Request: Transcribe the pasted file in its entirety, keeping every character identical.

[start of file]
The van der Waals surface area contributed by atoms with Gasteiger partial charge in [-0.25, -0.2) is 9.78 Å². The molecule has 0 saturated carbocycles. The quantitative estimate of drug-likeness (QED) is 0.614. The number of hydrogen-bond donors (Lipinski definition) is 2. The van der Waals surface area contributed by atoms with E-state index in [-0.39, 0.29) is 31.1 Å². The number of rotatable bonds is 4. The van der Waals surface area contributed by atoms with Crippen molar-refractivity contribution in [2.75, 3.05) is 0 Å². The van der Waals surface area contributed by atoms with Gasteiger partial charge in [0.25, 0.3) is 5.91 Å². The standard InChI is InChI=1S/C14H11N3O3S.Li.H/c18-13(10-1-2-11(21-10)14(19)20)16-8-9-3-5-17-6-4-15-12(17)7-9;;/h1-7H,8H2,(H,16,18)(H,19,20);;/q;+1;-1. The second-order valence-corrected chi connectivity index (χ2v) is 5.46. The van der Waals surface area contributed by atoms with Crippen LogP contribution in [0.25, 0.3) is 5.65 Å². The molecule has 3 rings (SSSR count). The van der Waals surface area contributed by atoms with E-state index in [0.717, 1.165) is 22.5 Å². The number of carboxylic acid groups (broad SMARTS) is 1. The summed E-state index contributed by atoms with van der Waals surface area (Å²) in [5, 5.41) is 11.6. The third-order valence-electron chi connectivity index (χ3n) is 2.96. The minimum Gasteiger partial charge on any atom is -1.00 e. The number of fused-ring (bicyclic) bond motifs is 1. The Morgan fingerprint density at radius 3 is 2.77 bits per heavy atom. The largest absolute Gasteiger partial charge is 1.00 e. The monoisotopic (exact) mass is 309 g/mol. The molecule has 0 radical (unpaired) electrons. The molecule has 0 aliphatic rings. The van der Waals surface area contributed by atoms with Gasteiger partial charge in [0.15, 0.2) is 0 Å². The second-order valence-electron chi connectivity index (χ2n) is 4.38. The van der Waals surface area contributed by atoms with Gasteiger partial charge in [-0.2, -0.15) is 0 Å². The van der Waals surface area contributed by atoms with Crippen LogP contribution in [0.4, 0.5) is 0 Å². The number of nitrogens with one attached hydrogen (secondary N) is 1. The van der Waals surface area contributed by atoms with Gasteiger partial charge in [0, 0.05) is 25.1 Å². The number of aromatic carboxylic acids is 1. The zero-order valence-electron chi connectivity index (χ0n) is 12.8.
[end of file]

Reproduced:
The van der Waals surface area contributed by atoms with Gasteiger partial charge in [-0.25, -0.2) is 9.78 Å². The molecule has 0 saturated carbocycles. The quantitative estimate of drug-likeness (QED) is 0.614. The number of hydrogen-bond donors (Lipinski definition) is 2. The van der Waals surface area contributed by atoms with E-state index in [-0.39, 0.29) is 31.1 Å². The number of rotatable bonds is 4. The van der Waals surface area contributed by atoms with Crippen molar-refractivity contribution in [2.75, 3.05) is 0 Å². The van der Waals surface area contributed by atoms with Gasteiger partial charge in [0.25, 0.3) is 5.91 Å². The standard InChI is InChI=1S/C14H11N3O3S.Li.H/c18-13(10-1-2-11(21-10)14(19)20)16-8-9-3-5-17-6-4-15-12(17)7-9;;/h1-7H,8H2,(H,16,18)(H,19,20);;/q;+1;-1. The second-order valence-corrected chi connectivity index (χ2v) is 5.46. The van der Waals surface area contributed by atoms with Crippen LogP contribution in [0.25, 0.3) is 5.65 Å². The molecule has 3 rings (SSSR count). The van der Waals surface area contributed by atoms with E-state index in [0.717, 1.165) is 22.5 Å². The number of carboxylic acid groups (broad SMARTS) is 1. The summed E-state index contributed by atoms with van der Waals surface area (Å²) in [5, 5.41) is 11.6. The third-order valence-electron chi connectivity index (χ3n) is 2.96. The minimum Gasteiger partial charge on any atom is -1.00 e. The number of fused-ring (bicyclic) bond motifs is 1. The Morgan fingerprint density at radius 3 is 2.77 bits per heavy atom. The largest absolute Gasteiger partial charge is 1.00 e. The monoisotopic (exact) mass is 309 g/mol. The molecule has 0 radical (unpaired) electrons. The molecule has 0 aliphatic rings. The van der Waals surface area contributed by atoms with Gasteiger partial charge in [0.15, 0.2) is 0 Å². The second-order valence-electron chi connectivity index (χ2n) is 4.38. The van der Waals surface area contributed by atoms with Gasteiger partial charge in [-0.2, -0.15) is 0 Å². The van der Waals surface area contributed by atoms with Crippen LogP contribution in [0.4, 0.5) is 0 Å². The number of nitrogens with one attached hydrogen (secondary N) is 1. The van der Waals surface area contributed by atoms with Gasteiger partial charge in [0, 0.05) is 25.1 Å². The number of aromatic carboxylic acids is 1. The zero-order valence-electron chi connectivity index (χ0n) is 12.8.